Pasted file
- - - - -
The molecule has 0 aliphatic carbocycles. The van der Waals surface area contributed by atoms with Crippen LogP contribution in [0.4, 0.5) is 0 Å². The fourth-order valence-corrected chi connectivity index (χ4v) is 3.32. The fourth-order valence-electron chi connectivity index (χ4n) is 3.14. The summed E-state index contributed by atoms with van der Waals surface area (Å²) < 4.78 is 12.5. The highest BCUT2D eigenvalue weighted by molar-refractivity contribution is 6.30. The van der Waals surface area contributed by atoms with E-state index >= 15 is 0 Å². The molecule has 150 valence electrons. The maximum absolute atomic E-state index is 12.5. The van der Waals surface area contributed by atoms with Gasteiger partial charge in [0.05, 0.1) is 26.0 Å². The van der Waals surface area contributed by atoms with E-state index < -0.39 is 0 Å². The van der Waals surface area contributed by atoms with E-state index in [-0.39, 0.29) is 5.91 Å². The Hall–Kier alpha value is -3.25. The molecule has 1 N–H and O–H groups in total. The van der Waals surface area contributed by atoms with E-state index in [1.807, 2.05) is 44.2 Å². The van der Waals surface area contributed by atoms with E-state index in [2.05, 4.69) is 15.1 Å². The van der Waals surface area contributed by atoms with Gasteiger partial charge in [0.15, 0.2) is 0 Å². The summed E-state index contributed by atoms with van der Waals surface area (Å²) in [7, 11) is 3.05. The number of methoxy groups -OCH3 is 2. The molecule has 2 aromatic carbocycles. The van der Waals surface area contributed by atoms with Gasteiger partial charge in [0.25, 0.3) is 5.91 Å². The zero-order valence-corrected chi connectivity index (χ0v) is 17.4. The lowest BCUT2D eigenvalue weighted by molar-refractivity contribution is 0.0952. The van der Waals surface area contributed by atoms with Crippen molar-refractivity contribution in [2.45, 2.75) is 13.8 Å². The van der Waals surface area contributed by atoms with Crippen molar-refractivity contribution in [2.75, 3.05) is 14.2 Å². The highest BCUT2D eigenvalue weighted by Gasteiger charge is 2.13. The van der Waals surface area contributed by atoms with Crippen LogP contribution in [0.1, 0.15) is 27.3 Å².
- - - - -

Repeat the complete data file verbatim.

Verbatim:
The molecule has 0 aliphatic carbocycles. The van der Waals surface area contributed by atoms with Crippen LogP contribution in [0.4, 0.5) is 0 Å². The fourth-order valence-corrected chi connectivity index (χ4v) is 3.32. The fourth-order valence-electron chi connectivity index (χ4n) is 3.14. The summed E-state index contributed by atoms with van der Waals surface area (Å²) < 4.78 is 12.5. The highest BCUT2D eigenvalue weighted by molar-refractivity contribution is 6.30. The van der Waals surface area contributed by atoms with E-state index >= 15 is 0 Å². The molecule has 150 valence electrons. The maximum absolute atomic E-state index is 12.5. The van der Waals surface area contributed by atoms with Gasteiger partial charge in [0.05, 0.1) is 26.0 Å². The van der Waals surface area contributed by atoms with E-state index < -0.39 is 0 Å². The van der Waals surface area contributed by atoms with E-state index in [-0.39, 0.29) is 5.91 Å². The Hall–Kier alpha value is -3.25. The molecule has 1 N–H and O–H groups in total. The van der Waals surface area contributed by atoms with E-state index in [1.807, 2.05) is 44.2 Å². The van der Waals surface area contributed by atoms with E-state index in [2.05, 4.69) is 15.1 Å². The van der Waals surface area contributed by atoms with Gasteiger partial charge in [0.15, 0.2) is 0 Å². The summed E-state index contributed by atoms with van der Waals surface area (Å²) in [7, 11) is 3.05. The number of methoxy groups -OCH3 is 2. The molecule has 2 aromatic carbocycles. The van der Waals surface area contributed by atoms with Gasteiger partial charge in [0.25, 0.3) is 5.91 Å². The zero-order valence-corrected chi connectivity index (χ0v) is 17.4. The lowest BCUT2D eigenvalue weighted by molar-refractivity contribution is 0.0952. The van der Waals surface area contributed by atoms with Crippen molar-refractivity contribution in [2.45, 2.75) is 13.8 Å². The van der Waals surface area contributed by atoms with Crippen molar-refractivity contribution in [2.75, 3.05) is 14.2 Å². The highest BCUT2D eigenvalue weighted by Gasteiger charge is 2.13. The van der Waals surface area contributed by atoms with Crippen LogP contribution in [0.1, 0.15) is 27.3 Å².